Boxer targets energy efficiency for climate strategy

Jan 23, 2013 Posted by

POLITICO

Barbara Boxer introduced a bill to improve energy efficiency in federal buildings. | AP Photo

Barbara Boxer introduced a bill to improve energy efficiency in federal buildings. | AP Photo

By DARREN GOODE | 1/23/13 4:38 AM EST

Senate Environment and Public Works Chairwoman Barbara Boxer is moving bills to improve building energy efficiency as one means of mitigating climate change.

“There doesn’t have to be ‘a bill’ on climate,” Boxer told reporters Tuesday morning, one day after President Barack Obama gave climate change a prominent place in his second inaugural address. “There are going to be many approaches.”

One is a bill she introduced Tuesday to improve energy efficiency in federal buildings.

The bill would require the General Services Administration to conduct energy audits of buildings owned by the agency to identify ways to improve efficiency, reduce costs and pay for themselves within 10 years as well as calculate costs that could be saved.

GSA would have to report to Congress and the public within a year on the energy and cost savings tied to improving efficiency and set minimum energy-intensity and lighting-efficiency standards for all building leases entered into by the federal government. GSA would also be required to detail energy and water-efficiency information in the leases it submits to Congress for approval.

Boxer said commercial and residential buildings contribute 35 percent of total annual greenhouse gas emissions.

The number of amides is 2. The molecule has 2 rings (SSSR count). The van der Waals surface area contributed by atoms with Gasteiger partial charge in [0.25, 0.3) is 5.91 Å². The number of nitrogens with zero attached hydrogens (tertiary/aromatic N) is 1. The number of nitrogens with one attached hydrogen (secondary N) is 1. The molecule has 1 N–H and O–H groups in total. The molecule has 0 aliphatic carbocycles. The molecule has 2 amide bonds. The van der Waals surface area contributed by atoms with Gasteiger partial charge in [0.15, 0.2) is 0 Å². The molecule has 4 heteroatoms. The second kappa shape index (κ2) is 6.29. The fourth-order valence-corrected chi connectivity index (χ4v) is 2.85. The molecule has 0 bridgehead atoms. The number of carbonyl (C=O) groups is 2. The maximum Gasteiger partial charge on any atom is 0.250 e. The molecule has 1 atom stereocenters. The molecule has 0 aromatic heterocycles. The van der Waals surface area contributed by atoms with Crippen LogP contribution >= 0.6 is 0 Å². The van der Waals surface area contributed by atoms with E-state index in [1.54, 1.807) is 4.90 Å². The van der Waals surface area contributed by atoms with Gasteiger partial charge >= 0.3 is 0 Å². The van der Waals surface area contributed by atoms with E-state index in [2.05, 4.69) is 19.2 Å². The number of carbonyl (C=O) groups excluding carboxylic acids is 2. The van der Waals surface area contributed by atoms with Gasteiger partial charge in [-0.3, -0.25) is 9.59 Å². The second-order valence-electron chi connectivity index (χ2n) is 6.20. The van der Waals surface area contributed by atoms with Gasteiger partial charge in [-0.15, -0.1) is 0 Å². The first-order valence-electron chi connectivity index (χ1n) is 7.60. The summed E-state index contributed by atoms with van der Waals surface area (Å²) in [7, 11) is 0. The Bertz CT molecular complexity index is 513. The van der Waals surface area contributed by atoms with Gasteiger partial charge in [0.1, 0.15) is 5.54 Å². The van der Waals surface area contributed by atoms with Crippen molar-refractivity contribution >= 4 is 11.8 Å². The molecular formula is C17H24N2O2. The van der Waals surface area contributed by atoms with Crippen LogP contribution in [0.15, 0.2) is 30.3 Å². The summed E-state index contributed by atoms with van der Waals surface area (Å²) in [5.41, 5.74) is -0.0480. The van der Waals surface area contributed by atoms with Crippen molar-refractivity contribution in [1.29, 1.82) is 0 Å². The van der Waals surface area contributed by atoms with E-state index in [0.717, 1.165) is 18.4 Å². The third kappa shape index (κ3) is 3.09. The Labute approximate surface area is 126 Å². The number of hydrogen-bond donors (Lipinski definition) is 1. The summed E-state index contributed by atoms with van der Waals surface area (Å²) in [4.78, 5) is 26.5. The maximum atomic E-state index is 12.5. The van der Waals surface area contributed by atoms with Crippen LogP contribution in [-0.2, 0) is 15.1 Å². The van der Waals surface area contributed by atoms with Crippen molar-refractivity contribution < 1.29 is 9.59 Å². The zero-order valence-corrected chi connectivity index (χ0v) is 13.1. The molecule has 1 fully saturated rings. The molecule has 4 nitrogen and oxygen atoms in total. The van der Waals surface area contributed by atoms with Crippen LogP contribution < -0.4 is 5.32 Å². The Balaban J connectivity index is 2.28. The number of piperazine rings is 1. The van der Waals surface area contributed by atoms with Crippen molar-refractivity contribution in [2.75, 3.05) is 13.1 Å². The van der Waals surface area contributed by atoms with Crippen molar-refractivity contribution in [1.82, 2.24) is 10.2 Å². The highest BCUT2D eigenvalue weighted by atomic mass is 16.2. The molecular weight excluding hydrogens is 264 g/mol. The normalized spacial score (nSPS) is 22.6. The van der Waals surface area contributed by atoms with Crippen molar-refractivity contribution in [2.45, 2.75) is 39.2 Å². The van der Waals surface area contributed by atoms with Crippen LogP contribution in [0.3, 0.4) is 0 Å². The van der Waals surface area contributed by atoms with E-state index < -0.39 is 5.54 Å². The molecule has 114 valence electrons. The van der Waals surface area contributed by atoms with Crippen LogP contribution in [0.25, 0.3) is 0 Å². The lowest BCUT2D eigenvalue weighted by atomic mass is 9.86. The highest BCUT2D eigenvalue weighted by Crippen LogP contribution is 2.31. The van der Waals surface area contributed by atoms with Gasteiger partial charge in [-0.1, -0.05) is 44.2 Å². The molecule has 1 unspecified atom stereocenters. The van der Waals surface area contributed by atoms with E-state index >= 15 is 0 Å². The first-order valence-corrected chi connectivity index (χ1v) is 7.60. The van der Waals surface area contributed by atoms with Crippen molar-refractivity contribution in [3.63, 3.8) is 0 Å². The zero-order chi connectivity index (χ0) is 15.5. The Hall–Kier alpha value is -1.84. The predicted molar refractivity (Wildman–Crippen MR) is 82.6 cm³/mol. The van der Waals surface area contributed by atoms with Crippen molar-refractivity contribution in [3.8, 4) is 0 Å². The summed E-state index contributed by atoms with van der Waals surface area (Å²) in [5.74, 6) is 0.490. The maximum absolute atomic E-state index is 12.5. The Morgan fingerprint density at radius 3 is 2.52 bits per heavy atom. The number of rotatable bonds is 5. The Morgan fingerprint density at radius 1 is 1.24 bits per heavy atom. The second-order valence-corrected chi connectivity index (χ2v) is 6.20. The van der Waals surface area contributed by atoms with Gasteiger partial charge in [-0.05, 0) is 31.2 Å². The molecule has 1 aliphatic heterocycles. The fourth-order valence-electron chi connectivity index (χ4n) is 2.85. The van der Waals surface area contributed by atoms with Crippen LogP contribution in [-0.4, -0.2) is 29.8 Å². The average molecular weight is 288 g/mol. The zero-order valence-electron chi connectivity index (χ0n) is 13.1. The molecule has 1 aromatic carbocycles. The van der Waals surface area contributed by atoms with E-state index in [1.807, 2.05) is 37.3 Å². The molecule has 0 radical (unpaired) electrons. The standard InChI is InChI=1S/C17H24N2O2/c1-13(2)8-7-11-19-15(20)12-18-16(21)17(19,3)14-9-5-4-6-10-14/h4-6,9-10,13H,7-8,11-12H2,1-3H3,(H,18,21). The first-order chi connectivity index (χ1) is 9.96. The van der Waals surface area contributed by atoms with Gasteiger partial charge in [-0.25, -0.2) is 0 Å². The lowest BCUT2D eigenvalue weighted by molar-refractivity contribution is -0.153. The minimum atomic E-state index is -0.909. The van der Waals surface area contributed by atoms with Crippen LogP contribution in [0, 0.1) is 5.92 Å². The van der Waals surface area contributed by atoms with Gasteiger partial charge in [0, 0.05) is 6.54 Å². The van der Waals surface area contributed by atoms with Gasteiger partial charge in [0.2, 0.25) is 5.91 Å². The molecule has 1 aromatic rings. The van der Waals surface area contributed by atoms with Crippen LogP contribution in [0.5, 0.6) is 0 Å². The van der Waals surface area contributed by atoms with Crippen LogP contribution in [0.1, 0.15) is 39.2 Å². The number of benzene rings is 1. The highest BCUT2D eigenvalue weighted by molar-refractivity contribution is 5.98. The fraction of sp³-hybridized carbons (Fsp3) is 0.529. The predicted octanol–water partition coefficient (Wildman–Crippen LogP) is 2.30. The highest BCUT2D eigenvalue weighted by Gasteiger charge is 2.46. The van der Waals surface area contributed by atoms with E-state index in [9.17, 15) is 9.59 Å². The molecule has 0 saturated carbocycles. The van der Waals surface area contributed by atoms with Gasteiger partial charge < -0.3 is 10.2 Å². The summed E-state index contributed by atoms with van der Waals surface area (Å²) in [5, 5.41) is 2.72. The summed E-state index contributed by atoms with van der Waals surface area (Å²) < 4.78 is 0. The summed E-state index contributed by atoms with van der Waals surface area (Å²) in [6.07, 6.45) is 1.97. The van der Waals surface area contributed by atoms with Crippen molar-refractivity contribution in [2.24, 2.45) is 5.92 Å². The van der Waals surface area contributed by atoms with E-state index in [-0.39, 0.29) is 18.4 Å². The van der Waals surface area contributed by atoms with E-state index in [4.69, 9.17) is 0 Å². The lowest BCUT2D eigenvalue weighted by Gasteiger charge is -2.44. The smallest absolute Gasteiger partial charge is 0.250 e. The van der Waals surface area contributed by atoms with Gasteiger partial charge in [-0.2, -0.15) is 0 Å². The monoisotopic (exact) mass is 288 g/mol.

She also wrote a letter Monday to the head of the Economic Development Administration to say she will introduce a bill to use the Transportation Infrastructure Finance and Innovation Act program as a model in setting up a program to fund projects in local communities to improve energy efficiency, toughen public works to respond to disasters and save money.

“For example, this TIFIA-like program, which I call BIFIA (for buildings), can help a community invest in clean technologies that reduce energy demands, lower energy bills, and promote more durable energy systems,” she wrote to acting Assistant Secretary for Economic Development Matt Erskine. “Leveraging private-sector funds while promoting investments in jobs, infrastructure, innovation and technology can help communities keep pace with the changing global economy.”

In the letter, she asks the economic agency to review the existing economic development programs and share that with her staff within 30 days so she can move forward with the bill.

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